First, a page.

NSP16 and Its Viability as a Drug Target for the Treatment of COVID-19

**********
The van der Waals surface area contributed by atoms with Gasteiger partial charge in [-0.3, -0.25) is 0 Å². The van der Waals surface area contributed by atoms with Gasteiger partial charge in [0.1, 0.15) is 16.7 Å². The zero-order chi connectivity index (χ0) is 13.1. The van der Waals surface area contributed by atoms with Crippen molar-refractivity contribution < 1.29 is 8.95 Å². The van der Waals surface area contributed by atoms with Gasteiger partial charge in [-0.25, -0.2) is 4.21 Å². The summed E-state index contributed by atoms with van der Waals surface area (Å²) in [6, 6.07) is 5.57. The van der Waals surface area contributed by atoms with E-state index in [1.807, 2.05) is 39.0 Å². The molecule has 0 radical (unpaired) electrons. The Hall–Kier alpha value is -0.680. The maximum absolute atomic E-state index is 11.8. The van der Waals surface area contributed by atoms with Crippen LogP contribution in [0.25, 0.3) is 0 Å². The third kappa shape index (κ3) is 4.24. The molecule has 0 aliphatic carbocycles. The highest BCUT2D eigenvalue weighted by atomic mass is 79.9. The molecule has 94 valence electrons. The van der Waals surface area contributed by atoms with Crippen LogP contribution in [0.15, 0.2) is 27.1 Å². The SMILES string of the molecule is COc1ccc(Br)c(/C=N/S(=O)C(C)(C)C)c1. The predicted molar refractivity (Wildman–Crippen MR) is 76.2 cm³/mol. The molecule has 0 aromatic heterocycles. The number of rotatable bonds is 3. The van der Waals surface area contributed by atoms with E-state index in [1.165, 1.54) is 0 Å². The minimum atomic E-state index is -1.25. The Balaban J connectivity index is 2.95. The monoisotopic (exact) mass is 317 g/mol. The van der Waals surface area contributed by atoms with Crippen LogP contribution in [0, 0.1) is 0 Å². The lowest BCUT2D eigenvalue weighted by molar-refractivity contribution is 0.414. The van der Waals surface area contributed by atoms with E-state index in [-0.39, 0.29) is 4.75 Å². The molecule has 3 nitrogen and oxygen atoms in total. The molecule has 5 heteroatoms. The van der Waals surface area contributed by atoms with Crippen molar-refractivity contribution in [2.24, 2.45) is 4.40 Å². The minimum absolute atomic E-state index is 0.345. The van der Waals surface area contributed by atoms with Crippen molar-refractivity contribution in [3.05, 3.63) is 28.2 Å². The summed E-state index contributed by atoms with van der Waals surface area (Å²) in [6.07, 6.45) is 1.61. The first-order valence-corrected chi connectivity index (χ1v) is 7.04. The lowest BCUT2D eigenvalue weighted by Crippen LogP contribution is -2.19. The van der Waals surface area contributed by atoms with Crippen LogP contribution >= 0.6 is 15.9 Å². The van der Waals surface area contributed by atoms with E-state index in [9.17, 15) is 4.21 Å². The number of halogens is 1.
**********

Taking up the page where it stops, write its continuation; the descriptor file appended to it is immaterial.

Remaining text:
Introduction: SARS-CoV 2 is the Betacoronavirus that causes COVID-191. First identified in Wuhan, China in 2019, it was declared a “global pandemic” by the WHO in March 20202-3. It has been responsible for 6.25 million deaths since that time4. Treatment of COVID-19 remains primarily supportive2-3. While pharmacological agents exist, they all have limited applications, and some of the antibody therapies are no longer effective against emerging variants2,3,5. As such, drug development continues to be an important area of study. One of SARS-CoV 2’s proteins, nonstructural protein 16 (NSP16), is an attractive target for drug development. Acting as a 2’ O-methyltransferase, it performs the last step in synthesizing a 5’ cap on the viral RNA, preventing recognition by the host innate immune system1, and a recent study shows that it also decreases interferon signaling by inhibiting splicing of host mRNA6. Methods: PubMed was searched for articles either suggestive of NSP16’s potential as a drug target or detailing attempts to develop inhibitors of the protein. The crystal structure of NSP16 was solved by x-ray crystallography and compared to those of other Betacoronaviruses7. The active site of NSP16 was mutated in MERS-CoV, and viral replication and disease severity were tested in cell culture and mice8. The crystal structure was used to design compounds that would selectively inhibit NSP16, which were tested for inhibition and cell permeability9. Lastly, DZNep, a known methyltransferase inhibitor, was evaluated via Western blot and CHIP assay for effects on viral protein translation10. Results: NSP16’s structure remains highly conserved when compared to those of SARS-CoV and MERS-CoV, suggesting that similar effects would be seen with inhibition of NSP16 in all species7. Mutation of the active site of NSP16 in MERS-CoV resulted in significantly decreased viral replication and decreased disease severity in mice8. Of the compounds designed to inhibit NSP16, none were selective for it over human methyltransferases, and none penetrated cell membranes9. DZNep significantly decreased viral protein translation and interaction with eukaryotic translation initiation factor 4E10. Conclusion: NSP16 is crucial for successful infection by SARS-CoV 2; therefore, its inhibition is an attractive strategy for treatment of COVID-19. Unfortunately, no useful drugs have yet been identified. Although DZNep shows promise, its effects on human methyltransferases make it unlikely to progress to clinical trials. However, this avenue of drug development seems to be worth pursuing, and the structure guided approach described above appears to be a good place to invest further research.
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